Tuesday, March 6, 2018

Student loans and your Kentucky mortgage loan approval in 2018 for USDA, Fannie Mae, FHA, VA and Rural Housing

Student loans and your mortgage | New Hampshire: You may have heard of Fannie Mae and Freddie Mac. These are government-sponsored enterprises (GSE) that securitize your basic conventional mortgages.



If you are getting a mortgage in 2018 in Kentucky, be prepared for the right mortgage program so you can get a mortgage pre-approval with outstanding student loan debts.



Fannie Mae is going to be your best bet for a mortgage pre-approval because they will take the income based repayment payment on the credit report or from the credit servicer, to qualify you for a mortgage loan approval.



USDA and FHA will take 1% of the outstanding loan balance no matter if it's in an income-based repayment plan, deferred, or in forbearance. If you can prove the monthly student loan payment is fixed for life of loan, with no adjustments, they will take that payment.


Despite their many similarities, their guidance on how to qualify a borrower with student loans differ significantly. In addition to conventional GSEs, there are also government loan options such as FHA, Rural Housing and VA loans, which also offer different stances on how to qualify borrowers with outstanding student loans.

The repayment status of a buyer’s student loan and the mortgage program selected will greatly affect how much the buyer qualifies for.

Income-based repayment for FHA, VA, USDA Loans In Kentucky

If a student loan is being repaid under an income-based repayment plan then Fannie Mae and/or VA guidelines will use the IBR payment as the monthly payment. Freddie Mac guidelines (just changed in Jan 2018) now require the lender to use a payment equal to 0.5 percent of the outstanding balance (or the actual payment; whichever is greater).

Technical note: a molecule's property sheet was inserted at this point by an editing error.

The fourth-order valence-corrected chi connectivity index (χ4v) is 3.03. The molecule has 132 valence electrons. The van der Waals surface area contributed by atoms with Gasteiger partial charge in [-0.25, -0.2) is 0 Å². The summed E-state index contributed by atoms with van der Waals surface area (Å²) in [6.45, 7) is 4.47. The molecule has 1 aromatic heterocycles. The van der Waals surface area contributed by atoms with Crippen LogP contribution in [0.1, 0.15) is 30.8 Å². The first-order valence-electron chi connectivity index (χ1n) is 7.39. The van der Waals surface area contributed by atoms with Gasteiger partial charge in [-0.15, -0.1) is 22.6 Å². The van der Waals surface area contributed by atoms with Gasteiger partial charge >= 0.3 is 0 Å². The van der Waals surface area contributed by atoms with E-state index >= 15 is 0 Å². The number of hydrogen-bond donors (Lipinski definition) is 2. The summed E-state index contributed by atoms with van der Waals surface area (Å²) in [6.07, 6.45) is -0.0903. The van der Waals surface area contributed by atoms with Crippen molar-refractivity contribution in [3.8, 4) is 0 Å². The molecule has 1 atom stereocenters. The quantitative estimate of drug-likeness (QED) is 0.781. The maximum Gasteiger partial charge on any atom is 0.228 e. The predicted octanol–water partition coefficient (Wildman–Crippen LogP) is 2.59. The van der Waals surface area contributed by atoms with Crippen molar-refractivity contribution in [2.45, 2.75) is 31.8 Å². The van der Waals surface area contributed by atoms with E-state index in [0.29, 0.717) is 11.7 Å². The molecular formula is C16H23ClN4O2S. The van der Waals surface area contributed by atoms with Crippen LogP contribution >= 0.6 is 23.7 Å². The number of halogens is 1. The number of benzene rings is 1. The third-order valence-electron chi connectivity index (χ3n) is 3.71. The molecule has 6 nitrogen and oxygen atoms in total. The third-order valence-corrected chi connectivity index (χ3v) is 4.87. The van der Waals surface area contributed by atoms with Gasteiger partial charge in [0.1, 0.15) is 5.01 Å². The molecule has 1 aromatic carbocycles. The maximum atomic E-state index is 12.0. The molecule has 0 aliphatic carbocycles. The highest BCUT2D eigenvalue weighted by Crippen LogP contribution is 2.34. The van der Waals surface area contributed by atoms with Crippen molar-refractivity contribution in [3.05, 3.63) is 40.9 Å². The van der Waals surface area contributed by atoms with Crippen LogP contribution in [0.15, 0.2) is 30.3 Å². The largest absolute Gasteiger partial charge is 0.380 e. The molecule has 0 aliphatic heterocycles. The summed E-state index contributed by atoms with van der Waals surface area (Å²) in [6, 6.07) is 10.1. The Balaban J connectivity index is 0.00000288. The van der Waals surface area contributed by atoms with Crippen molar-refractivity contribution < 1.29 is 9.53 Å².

The least favorable underwriting is with FHA and RD loans, which require the lender to use a payment equal to 1 percent of the outstanding balance as the payment (when the loan is in an income-based repayment plan). This can make a huge difference on what a buyer can qualify for.

Deferred student loans for FHA, VA, USDA and Fannie Mae in Kentucky

If a student loan is deferred, Fannie Mae, Freddie Mac, FHA and RD mortgage loans require the lender to use a payment equal to 1 percent of the outstanding balance as the payment. Fannie Mae will allow a calculated payment to be used if it can be documented via the loan terms what the fully amortizing fixed payment will be once the student loan comes out of deferment. VA mortgage loans say that if there is written evidence the student loan will be deferred at least 12 months beyond the date of closing, a monthly payment does not need to be considered. 

If the student loan will come out of deferment in less than a year from closing, then the lender must calculate a payment by multiplying the balance of the student loan times 5 percent and divide by 12.

Loans paid by another

If a student loan was co-signed by another and it can be documented that the other person has made all payments in the past 12 months, then FHA says you can exclude the payment when qualifying the borrower. With Fannie Mae and Freddie Mac, the person making the payments does not need to be a co-signer on the loan but it must be documented that the other person has made all payments (on time) in the past 12 months. 

Student loan forgiveness


The student loan can be excluded if the loan is currently in deferment or forbearance and the full balance of the student loan will be forgiven, canceled or discharged or if there is an employment-contingent repayment program paid at the end of the deferment or forbearance period.